Zion National Park Seasons

Think winter weather rules out a hiking trip? Think again. The stunning beauty of Zion National Park will drop jaws and blow minds in any season.

Zion National Park is the first national park established in the state of Utah - and boy, does it ever deserve the honor. With plunging canyons and soaring red rocks, the incredible landscapes here will leave you reeling. And with hundreds of mammal, bird and fish species - from mountain lions to porcupines - calling the park home, you'll be sharing this sprawling space with some very charismatic companions indeed.

A warm weather visit might seem like a no-brainer, but in reality every season offers its own great reasons to visit Zion National Park. Read on to learn why this wonderful natural attraction guarantees huge smiles at any time of the year.


  • Zion National Park never takes a break. Its trails are open all year round, even in winter, and nearby hotels and restaurants will be cheaper then too. Win-win.
  • When it's too cold to camp, the on-site accommodations are there to help. The rustic Zion Lodge is perfect for unwinding after a day on the trails.
  • Snowfall doesn't mean canceling your hike; it means amazing photos. Specialist gear for snow is available to rent.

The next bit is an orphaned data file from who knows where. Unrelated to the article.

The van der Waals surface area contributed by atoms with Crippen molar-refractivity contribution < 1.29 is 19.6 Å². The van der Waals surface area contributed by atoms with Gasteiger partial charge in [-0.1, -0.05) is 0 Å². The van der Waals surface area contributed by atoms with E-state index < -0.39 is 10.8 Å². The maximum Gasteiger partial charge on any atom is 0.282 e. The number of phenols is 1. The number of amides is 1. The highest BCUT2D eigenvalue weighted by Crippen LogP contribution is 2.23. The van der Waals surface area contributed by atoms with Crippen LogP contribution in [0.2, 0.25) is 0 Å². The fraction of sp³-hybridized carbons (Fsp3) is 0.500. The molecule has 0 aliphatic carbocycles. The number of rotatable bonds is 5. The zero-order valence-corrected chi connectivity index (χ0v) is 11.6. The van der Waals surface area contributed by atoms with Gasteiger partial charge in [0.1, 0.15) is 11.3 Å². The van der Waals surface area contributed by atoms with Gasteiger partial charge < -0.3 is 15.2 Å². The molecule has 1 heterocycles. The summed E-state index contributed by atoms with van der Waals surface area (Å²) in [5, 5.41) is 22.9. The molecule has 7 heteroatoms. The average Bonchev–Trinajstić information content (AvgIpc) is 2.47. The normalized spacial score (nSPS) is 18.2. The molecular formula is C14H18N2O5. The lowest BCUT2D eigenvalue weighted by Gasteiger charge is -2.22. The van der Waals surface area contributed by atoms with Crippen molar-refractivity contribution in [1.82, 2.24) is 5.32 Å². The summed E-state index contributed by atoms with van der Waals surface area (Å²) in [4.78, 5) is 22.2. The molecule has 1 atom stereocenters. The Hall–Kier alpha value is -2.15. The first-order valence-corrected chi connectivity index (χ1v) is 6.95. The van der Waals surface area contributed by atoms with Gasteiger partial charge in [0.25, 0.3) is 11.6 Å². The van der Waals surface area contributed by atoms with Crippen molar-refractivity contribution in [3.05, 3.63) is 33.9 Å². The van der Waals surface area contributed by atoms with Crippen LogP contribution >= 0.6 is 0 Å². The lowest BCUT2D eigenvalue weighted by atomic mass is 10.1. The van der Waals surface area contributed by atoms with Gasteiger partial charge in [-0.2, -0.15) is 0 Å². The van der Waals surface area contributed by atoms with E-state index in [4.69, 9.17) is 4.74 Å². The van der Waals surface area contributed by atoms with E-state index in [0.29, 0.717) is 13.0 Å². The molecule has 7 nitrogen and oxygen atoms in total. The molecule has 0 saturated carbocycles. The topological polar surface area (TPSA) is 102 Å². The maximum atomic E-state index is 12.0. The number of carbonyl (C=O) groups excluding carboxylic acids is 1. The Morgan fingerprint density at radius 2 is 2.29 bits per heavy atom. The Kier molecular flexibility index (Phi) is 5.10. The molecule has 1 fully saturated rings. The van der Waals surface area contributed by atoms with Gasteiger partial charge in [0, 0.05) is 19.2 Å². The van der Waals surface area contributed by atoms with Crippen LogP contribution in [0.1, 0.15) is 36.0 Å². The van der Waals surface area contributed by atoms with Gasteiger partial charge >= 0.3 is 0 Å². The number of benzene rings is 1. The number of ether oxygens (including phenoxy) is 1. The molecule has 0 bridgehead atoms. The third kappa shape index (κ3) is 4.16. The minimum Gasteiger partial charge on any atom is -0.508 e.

Spring and Fall

  • Serious about hiking? Spring and fall's moderate temperatures mean you can walk for longer, and camping is easy.
  • Arrive in late October for eye-popping fall colors. No one will ever believe you didn't Photoshop your pictures.
  • Spring sees the park's wildflowers emerge from their winter slumbers - and they usually put on quite a show.


  • There's no reason the soaring summer temperatures should spoil your visit. Just stay hydrated, protect yourself against the sun and avoid hiking in the middle of the day.
  • You're likely to find fewer people around than in spring or fall, making for a peaceful experience.
  • Spring's wildflowers will still be thriving in early summer, and rain is far less likely than in fall.

Created in partnership with Washington County Tourism Office